• Alex Gulland

The measure of intelligence is the ability to change ― Albert Einstein

We are 'living in unprecedented times’. No doubt you have heard the above phrase repeated a lot over the last few months.


I am sure that all over the world, budding scriptwriters are scribing away furiously. I have come up with a couple of scenarios for possible film subjects below.  '2 Meters' A short but long-distance love story 'Roll with Punches'

A drama about the violent rise to power of the once humble toilet paper 'Rinse and Repeat' How hand washing created a new Olympic category Some people are already comparing the Covid-19 situation with Steven Soderbergh's film Contagion (2011).  The movie depicts the breaking down of government and public health systems, in the face of a new and deadly pandemic, while the US Centre for Disease Control (CDC) struggles to find a cure.

Nearly everyone I know, is doing their best to keep their businesses running through whatever means possible.  For the majority of us, this means working from home, but for others, it could mean a complete lifestyle change. 

ADAPTING

When anthropologists and scientists look back on this time, they will undoubtedly have access to some remarkable case histories both of survival and sadly, in some cases, failure. However, as I am sure we are all learning, humans are capable of the most amazing acts of kindness.  While some are going into panic mode, other people are reaching out to each other. They are helping the vulnerable, and supporting the elderly in ways that possibly would not have happened, a couple of months ago.  Significant markets like The Cannes Film Festival, MIP TV and, other high profile events are either being postponed or taken online. This dramatic change from bricks and mortar to online virtual markets could change the way that the film and television industry operates in the future.  Putting the drama of the film and television industry to one side. I am sure that over the next couple of months, that as well as becoming more flexible regarding work, many of you will start looking to connect with nature and animals a lot more.  I am fortunate to have a dog and a garden, but sadly I am unable to spend time with the horses, that I love to work alongside.  All my Equine Facilitated Learning client sessions, are postponed to later in the year, due to safe-distancing. However, even though I lack contact with the horses, it does not stop me from researching and connecting, with other Equine Learning Facilitators. Through my research into the history of the horse, I am finding out that flexibility is nothing new in the horse world.  It seems that over the years, they have quietly been getting on with evolving, to whatever environment they find themselves in and continue to do. Charles Darwin spent a large portion of his life, studying the adaptability of horses over a million years. But we have only recently discovered how evolution has helped horses in the modern world, by giving them such flexible genomes.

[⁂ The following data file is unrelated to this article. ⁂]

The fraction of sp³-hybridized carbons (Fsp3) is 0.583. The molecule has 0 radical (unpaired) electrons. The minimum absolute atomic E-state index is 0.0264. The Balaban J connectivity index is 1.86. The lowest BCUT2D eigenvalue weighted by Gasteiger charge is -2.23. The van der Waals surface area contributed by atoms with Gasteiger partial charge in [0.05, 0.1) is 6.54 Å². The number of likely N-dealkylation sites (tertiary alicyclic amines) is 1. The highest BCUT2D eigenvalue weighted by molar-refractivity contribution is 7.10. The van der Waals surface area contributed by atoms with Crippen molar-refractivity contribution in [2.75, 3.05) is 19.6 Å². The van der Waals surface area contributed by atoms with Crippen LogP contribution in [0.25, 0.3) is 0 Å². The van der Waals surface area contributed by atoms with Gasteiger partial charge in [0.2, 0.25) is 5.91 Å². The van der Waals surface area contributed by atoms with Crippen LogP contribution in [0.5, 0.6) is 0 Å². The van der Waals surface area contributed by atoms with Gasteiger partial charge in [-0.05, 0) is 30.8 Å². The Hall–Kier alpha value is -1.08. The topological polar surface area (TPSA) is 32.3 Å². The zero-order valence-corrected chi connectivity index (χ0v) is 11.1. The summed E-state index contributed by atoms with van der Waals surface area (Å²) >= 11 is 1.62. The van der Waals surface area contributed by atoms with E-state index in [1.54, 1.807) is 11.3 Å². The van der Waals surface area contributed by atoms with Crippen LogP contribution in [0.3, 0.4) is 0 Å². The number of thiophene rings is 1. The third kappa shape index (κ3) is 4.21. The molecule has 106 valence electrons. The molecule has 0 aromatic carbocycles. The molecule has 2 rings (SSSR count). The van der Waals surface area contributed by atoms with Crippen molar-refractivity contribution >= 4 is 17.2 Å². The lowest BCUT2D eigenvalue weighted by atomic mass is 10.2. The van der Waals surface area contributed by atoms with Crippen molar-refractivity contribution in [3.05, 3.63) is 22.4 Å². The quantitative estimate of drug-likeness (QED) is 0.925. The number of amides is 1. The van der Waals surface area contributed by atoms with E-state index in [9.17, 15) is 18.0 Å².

SABLE ISLAND HORSES

Horses living on Canada's Sable Island, are a great example of this evolutionary change. This remote location located out in the North Atlantic, is a 90-minute plane flight east from Halifax, Nova Scotia. 

Over 450 horses live on the island existing only on beach grass and sea peas. These horses were initially abandoned there by a Boston entrepreneur, before the American Revolution - over 250 years ago.


No one feeds them or takes care of them. The Sable Island Horses are the world's only free-roaming, feral horse population. They are reliant on whatever the sea provides them with, and over the years, their numbers have increased. 

SABLE ISLAND HORSES

Violent storms frequently batter the island.

However, the Sable Horses' physique has adapted to allow them to live in their harsh environment. Their pasterns, (part of the leg of a horse between the fetlock and the top of the hoof) have become shorter, giving their legs a goat-like look.  This fairly recent evolutionary change enables them to survive to graze more effectively, on sandy and rough ground. They live predator-free and divide the island up between them, and some would say they have even formed group hierarchies. I think that it's easy to romanticise about this incredible band of horses, roaming free across beaches with endless white sands and no humans in sight.  The truth is I suspect, that they live a very tough and harsh life, in a situation thrust upon them - as this current situation, which has now been thrust upon the world. But against the odds, they have successfully adapted and live peacefully with each other and most importantly - survived.

LOOKING TO NATURE

Perhaps the following quote from Suzy Kassem, the American writer, poet, and philosopher, is even more relevant for these difficult times… “Much of human behavior can be explained by watching the wild beasts around us. They are constantly teaching us things about ourselves and the way of the universe, but most people are too blind to watch and listen.” Whereas I don't think any of us are going to evolve as dramatically as the Sable Island Horses. Apart from maybe growing longer arms to reach up to grab the last toilet roll! I believe that we are probably going to find that when this current situation does end, we will all be more grateful for everyday experiences and events. I am already looking forward to the satisfying act of grooming a horse, sitting around a dinner table with friends, walking down a busy High Street and many other simple pleasures. 

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